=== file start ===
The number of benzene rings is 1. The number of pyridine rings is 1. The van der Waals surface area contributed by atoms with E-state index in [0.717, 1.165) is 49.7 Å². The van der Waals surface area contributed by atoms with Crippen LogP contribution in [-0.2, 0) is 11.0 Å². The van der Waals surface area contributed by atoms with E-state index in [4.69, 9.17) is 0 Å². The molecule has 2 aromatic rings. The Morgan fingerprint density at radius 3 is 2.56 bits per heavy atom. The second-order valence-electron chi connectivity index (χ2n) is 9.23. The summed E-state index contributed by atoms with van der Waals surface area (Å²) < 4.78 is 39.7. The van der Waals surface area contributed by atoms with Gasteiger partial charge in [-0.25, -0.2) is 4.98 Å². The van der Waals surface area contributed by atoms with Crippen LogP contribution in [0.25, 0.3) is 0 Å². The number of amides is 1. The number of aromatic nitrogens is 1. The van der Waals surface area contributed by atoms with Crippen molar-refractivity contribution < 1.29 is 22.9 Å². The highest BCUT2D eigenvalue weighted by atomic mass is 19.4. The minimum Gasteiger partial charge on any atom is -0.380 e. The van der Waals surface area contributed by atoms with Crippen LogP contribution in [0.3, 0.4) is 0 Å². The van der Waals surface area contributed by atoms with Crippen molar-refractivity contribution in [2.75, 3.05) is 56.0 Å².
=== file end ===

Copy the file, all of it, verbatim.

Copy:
The number of benzene rings is 1. The number of pyridine rings is 1. The van der Waals surface area contributed by atoms with E-state index in [0.717, 1.165) is 49.7 Å². The van der Waals surface area contributed by atoms with Crippen LogP contribution in [-0.2, 0) is 11.0 Å². The van der Waals surface area contributed by atoms with E-state index in [4.69, 9.17) is 0 Å². The molecule has 2 aromatic rings. The Morgan fingerprint density at radius 3 is 2.56 bits per heavy atom. The second-order valence-electron chi connectivity index (χ2n) is 9.23. The summed E-state index contributed by atoms with van der Waals surface area (Å²) < 4.78 is 39.7. The van der Waals surface area contributed by atoms with Gasteiger partial charge in [-0.25, -0.2) is 4.98 Å². The van der Waals surface area contributed by atoms with Crippen LogP contribution in [0.25, 0.3) is 0 Å². The number of amides is 1. The number of aromatic nitrogens is 1. The van der Waals surface area contributed by atoms with Crippen molar-refractivity contribution < 1.29 is 22.9 Å². The highest BCUT2D eigenvalue weighted by atomic mass is 19.4. The minimum Gasteiger partial charge on any atom is -0.380 e. The van der Waals surface area contributed by atoms with Crippen LogP contribution in [0.3, 0.4) is 0 Å². The van der Waals surface area contributed by atoms with Crippen molar-refractivity contribution in [2.75, 3.05) is 56.0 Å².